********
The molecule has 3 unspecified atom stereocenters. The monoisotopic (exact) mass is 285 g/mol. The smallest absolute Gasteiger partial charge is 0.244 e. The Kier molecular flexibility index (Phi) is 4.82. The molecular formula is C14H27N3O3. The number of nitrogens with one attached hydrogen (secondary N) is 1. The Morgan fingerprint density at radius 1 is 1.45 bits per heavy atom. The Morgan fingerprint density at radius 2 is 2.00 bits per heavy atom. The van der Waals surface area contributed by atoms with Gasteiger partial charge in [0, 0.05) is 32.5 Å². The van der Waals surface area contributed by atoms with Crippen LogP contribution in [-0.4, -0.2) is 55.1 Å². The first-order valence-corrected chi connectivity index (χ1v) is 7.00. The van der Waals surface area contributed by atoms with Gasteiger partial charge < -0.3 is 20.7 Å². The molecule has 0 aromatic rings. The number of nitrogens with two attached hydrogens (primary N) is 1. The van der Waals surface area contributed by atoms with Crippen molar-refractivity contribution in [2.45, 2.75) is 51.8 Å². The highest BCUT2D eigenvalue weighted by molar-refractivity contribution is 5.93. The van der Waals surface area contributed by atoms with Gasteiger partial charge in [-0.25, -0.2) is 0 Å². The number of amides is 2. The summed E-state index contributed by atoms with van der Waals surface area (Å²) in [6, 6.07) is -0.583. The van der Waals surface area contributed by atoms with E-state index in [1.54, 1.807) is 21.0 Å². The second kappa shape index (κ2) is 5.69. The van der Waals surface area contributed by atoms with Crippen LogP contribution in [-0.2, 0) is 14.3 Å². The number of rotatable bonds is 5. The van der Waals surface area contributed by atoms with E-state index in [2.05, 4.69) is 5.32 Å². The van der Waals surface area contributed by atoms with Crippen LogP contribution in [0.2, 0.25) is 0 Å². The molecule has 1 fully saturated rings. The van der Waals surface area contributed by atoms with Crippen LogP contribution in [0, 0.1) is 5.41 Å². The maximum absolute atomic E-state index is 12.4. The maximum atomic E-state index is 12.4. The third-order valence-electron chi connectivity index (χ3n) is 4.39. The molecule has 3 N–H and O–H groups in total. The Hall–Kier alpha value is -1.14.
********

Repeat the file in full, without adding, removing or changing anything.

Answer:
The molecule has 3 unspecified atom stereocenters. The monoisotopic (exact) mass is 285 g/mol. The smallest absolute Gasteiger partial charge is 0.244 e. The Kier molecular flexibility index (Phi) is 4.82. The molecular formula is C14H27N3O3. The number of nitrogens with one attached hydrogen (secondary N) is 1. The Morgan fingerprint density at radius 1 is 1.45 bits per heavy atom. The Morgan fingerprint density at radius 2 is 2.00 bits per heavy atom. The van der Waals surface area contributed by atoms with Gasteiger partial charge in [0, 0.05) is 32.5 Å². The van der Waals surface area contributed by atoms with Crippen LogP contribution in [-0.4, -0.2) is 55.1 Å². The first-order valence-corrected chi connectivity index (χ1v) is 7.00. The van der Waals surface area contributed by atoms with Gasteiger partial charge < -0.3 is 20.7 Å². The molecule has 0 aromatic rings. The number of nitrogens with two attached hydrogens (primary N) is 1. The van der Waals surface area contributed by atoms with Crippen molar-refractivity contribution in [2.45, 2.75) is 51.8 Å². The highest BCUT2D eigenvalue weighted by molar-refractivity contribution is 5.93. The van der Waals surface area contributed by atoms with Gasteiger partial charge in [-0.25, -0.2) is 0 Å². The number of amides is 2. The summed E-state index contributed by atoms with van der Waals surface area (Å²) in [6, 6.07) is -0.583. The van der Waals surface area contributed by atoms with E-state index in [1.54, 1.807) is 21.0 Å². The second kappa shape index (κ2) is 5.69. The van der Waals surface area contributed by atoms with Crippen LogP contribution in [-0.2, 0) is 14.3 Å². The number of rotatable bonds is 5. The van der Waals surface area contributed by atoms with E-state index in [2.05, 4.69) is 5.32 Å². The van der Waals surface area contributed by atoms with Crippen LogP contribution in [0.2, 0.25) is 0 Å². The molecule has 1 fully saturated rings. The van der Waals surface area contributed by atoms with Crippen LogP contribution in [0, 0.1) is 5.41 Å². The maximum absolute atomic E-state index is 12.4. The maximum atomic E-state index is 12.4. The third-order valence-electron chi connectivity index (χ3n) is 4.39. The molecule has 3 N–H and O–H groups in total. The Hall–Kier alpha value is -1.14.